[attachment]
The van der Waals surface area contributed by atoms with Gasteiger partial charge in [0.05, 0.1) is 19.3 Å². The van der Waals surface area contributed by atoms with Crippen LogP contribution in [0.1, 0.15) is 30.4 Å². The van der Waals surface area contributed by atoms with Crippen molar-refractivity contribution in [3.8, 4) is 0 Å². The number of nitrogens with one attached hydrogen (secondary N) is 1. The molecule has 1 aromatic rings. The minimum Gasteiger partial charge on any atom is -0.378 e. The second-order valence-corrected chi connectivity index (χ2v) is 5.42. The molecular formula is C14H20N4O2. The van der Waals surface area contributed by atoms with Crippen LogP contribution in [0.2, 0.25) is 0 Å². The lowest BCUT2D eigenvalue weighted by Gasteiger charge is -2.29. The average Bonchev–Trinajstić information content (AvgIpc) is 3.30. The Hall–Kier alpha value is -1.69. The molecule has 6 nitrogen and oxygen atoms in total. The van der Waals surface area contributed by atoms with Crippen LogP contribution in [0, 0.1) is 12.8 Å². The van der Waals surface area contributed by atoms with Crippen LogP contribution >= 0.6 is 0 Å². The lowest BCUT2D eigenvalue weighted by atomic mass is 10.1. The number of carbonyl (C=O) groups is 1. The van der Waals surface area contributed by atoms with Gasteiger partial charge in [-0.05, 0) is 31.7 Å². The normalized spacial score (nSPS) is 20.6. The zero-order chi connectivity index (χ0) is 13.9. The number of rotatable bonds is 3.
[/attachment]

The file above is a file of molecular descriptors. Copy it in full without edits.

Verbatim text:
The van der Waals surface area contributed by atoms with Gasteiger partial charge in [0.05, 0.1) is 19.3 Å². The van der Waals surface area contributed by atoms with Crippen LogP contribution in [0.1, 0.15) is 30.4 Å². The van der Waals surface area contributed by atoms with Crippen molar-refractivity contribution in [3.8, 4) is 0 Å². The number of nitrogens with one attached hydrogen (secondary N) is 1. The molecule has 1 aromatic rings. The minimum Gasteiger partial charge on any atom is -0.378 e. The second-order valence-corrected chi connectivity index (χ2v) is 5.42. The molecular formula is C14H20N4O2. The van der Waals surface area contributed by atoms with Crippen LogP contribution in [0.2, 0.25) is 0 Å². The lowest BCUT2D eigenvalue weighted by Gasteiger charge is -2.29. The average Bonchev–Trinajstić information content (AvgIpc) is 3.30. The Hall–Kier alpha value is -1.69. The molecule has 6 nitrogen and oxygen atoms in total. The van der Waals surface area contributed by atoms with Crippen LogP contribution in [0, 0.1) is 12.8 Å². The van der Waals surface area contributed by atoms with Crippen LogP contribution >= 0.6 is 0 Å². The lowest BCUT2D eigenvalue weighted by atomic mass is 10.1. The number of carbonyl (C=O) groups is 1. The van der Waals surface area contributed by atoms with Gasteiger partial charge in [-0.05, 0) is 31.7 Å². The normalized spacial score (nSPS) is 20.6. The zero-order chi connectivity index (χ0) is 13.9. The number of rotatable bonds is 3.